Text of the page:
Olive Leaf Extract

Olive Leaf, contains oleuropein, which reduces hypertension, inactivates bacteria, by dissolving outer lining of cells, and interferes with amino acid production viruses require.  Antibacterial, antiviral, antifungal, antiparasitic, antioxidant, are just some of the labels that identify this herb and its many healing powers.   Olive trees have been cultivated for over 3,000 years.  The Egyptians regarded olive leaf as a symbol of heavenly power.  The winners of the original Greek Olympics were crowned with a wreath of olive leaves as their reward.  The first formal medical mention of the olive leaf was an account describing its ability to cure severe cases of fever and malaria some 150 years ago.

In 1854, Hanbury published an article in the Pharmaceutical Journal of Provincial Transactions relating that a “decoction of the leaves” of the olive tree had been found to be extremely effective in reducing fevers due to a severe, and otherwise often fatal, disease malaria that had swept the island of Mytelene in 18431. The olive leaf extract was reported subsequently to be more effective in its fever-lowering properties than quinine.

Late in the 19th century, scientists working with olive leaf’s medicinal properties isolated a phenolic compound they assigned the name “oleuropein”.  Most researchers at this time considered oleuropein most responsible for olive leaf’s therapeutic abilities.  In the 1960’s Italian researchers reported that oleuropein lowered blood pressure in animals.

Upjohn in the late 1960’s was able to isolate ilinolic acid (an isolate of oleuropein) and found that it was so powerful that it stopped every virus that it was tested against including the common cold in humans.  Here are some of the viruses that Upjohn found olive leaf extract is effective against: herpes, vaccinia, pseudorabies, Newcastle, Coxsacloe A21, encepthlomyscarditis, polio 1,2,and 3, vesicular stomititus, sindbis, retrovirus, Moloney Murine leukemia, Rauscher Murine leukemia, Moloney sarcoma, and many influenza and parainfluenza types.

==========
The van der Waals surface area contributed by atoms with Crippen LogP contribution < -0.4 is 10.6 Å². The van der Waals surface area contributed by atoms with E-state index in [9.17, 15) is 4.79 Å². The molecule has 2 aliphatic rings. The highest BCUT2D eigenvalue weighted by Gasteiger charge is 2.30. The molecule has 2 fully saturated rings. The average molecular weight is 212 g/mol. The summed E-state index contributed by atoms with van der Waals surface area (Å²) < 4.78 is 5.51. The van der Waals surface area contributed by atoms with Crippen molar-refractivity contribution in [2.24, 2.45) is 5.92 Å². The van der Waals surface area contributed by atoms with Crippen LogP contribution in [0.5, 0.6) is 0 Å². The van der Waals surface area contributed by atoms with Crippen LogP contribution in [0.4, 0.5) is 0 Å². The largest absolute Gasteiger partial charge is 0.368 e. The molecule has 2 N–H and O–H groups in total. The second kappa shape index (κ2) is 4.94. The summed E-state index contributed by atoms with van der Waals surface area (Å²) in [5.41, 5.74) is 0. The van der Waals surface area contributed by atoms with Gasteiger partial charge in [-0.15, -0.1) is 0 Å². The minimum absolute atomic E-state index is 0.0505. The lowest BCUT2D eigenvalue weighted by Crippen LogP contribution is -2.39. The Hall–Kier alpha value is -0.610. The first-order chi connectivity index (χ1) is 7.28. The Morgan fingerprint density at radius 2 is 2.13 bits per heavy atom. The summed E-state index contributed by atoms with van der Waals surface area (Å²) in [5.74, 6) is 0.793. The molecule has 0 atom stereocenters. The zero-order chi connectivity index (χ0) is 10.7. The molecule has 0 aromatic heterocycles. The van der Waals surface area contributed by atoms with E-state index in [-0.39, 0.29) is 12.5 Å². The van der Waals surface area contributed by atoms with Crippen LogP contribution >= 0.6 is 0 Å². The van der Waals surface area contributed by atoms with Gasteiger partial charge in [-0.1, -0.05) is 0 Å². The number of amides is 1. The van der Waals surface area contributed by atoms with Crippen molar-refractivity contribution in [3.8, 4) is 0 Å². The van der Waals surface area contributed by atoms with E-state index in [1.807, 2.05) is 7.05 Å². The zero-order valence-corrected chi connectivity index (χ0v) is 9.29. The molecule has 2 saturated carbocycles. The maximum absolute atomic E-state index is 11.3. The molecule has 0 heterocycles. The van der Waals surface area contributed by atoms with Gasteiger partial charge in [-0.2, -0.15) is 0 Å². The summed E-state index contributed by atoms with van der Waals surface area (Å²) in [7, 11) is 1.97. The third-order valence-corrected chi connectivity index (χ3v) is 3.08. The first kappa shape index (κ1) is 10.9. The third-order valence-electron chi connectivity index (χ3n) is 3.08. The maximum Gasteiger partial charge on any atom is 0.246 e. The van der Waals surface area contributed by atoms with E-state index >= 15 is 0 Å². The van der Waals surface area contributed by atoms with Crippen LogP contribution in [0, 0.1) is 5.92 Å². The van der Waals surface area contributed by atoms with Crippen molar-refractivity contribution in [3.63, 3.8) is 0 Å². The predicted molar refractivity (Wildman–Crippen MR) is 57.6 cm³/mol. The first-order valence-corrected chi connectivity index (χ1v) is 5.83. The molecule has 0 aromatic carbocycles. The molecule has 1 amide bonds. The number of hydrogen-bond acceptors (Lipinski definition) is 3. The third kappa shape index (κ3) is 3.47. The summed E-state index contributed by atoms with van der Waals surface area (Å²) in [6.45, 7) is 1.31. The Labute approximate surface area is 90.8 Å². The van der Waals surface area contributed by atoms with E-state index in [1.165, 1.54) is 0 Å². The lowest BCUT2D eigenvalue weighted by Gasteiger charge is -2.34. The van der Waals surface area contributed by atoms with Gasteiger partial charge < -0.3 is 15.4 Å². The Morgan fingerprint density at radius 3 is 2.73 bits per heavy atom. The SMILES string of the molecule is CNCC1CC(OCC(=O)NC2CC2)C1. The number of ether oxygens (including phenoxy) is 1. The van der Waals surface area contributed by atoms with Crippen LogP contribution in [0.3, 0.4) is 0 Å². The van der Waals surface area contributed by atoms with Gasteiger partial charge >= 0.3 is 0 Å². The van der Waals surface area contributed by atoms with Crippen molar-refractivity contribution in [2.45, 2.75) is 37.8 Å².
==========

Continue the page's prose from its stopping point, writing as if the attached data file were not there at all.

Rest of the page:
Back to oleuropein, three studies using this isolate. The first study at the University of Granada discovered that oleuropein from the olive leaf can promote relaxation of arterial walls thereby reducing hypertension.  The second study determined that oleuropein may be able to inactivate bacteria by dissolving the outer lining of individual cells.  The third study from the University of Milan found that oleuropein inhibited oxidation of low-density lipoproteins, the “bad cholesterol” involved in the formation of various types of heart disease.

Effective against fever and helpful for nervous tension; great immune booster and viral/bacterial killer.  Researchers credit a number of unique properties possessed by the olive leaf compound for the broad killing power:  An ability to interfere with critical amino acid production essential for viruses.  An ability to contain viral infection and/or spread by inactivating viruses or by preventing virus shedding, budding or assembly at the cell membrane.  The ability to directly penetrate infected cells and stop viral replication in the case of retroviruses, it is able to neutralize the production of reverse transcriptase and protease (An enzyme found in retroviruses that enable the virus to make DNA from viral RNA).  These enzymes are essential for a retrovirus, such as HIV, to alter the RNA of a healthy cell.  It can stimulate phagocytosis, an immune system response in which immune cells ingest harmful microorganisms and foreign matter.  Also increases blood flow in the coronary arteries, relieves arrhythmias, and prevents intestinal muscle spasms.

Summary of conditions for which olive leaf extract acts as a microbial and anti-viral agent:
AIDS      Amoebiasis      Anthrax      Athlete’s Foot      Bladder Infection     Campylobacter      Chicken Pox      Chlamydia      Cholera      Common Cold     Cold Sore (herpes simplex)      Cryptosporidiosis      Cytomegalovirus      Diarrheal Disease      Diphtheria      Ear Infection      Ebola Sudan Virus      E. Coli     Epstein-Barr Virus      Flu (influenza)      Gastric Ulcers (from H. Pylori)      Genital Herpes/Warts      Giardia      Gonorrhea      Group B Strep      Hantavirus     Hepatitis A, B, C      Herpes Zoster (shingles)      Lyme Disease      Malaria     Measles      Meningitis (bacterial)      Meningitis (viral)      Mononucleosis     Pinworms      Pneumonia (bacterial)      Pneumonia (viral)      Polio     Pork Tapeworm      Rabies      Rheumatic Fever      Ringworm      Retrovirus infection     Roundworm      Rotavirus Infection      RSV      Staphylococcal Food Poisoning     Strep Throat      Syphilis  Tuberculosis      Thrush      Toxic Shock Syndrome     Trichinosis      Typhoid Fever      Urinary Tract Infections      Vaginal Yeast Infections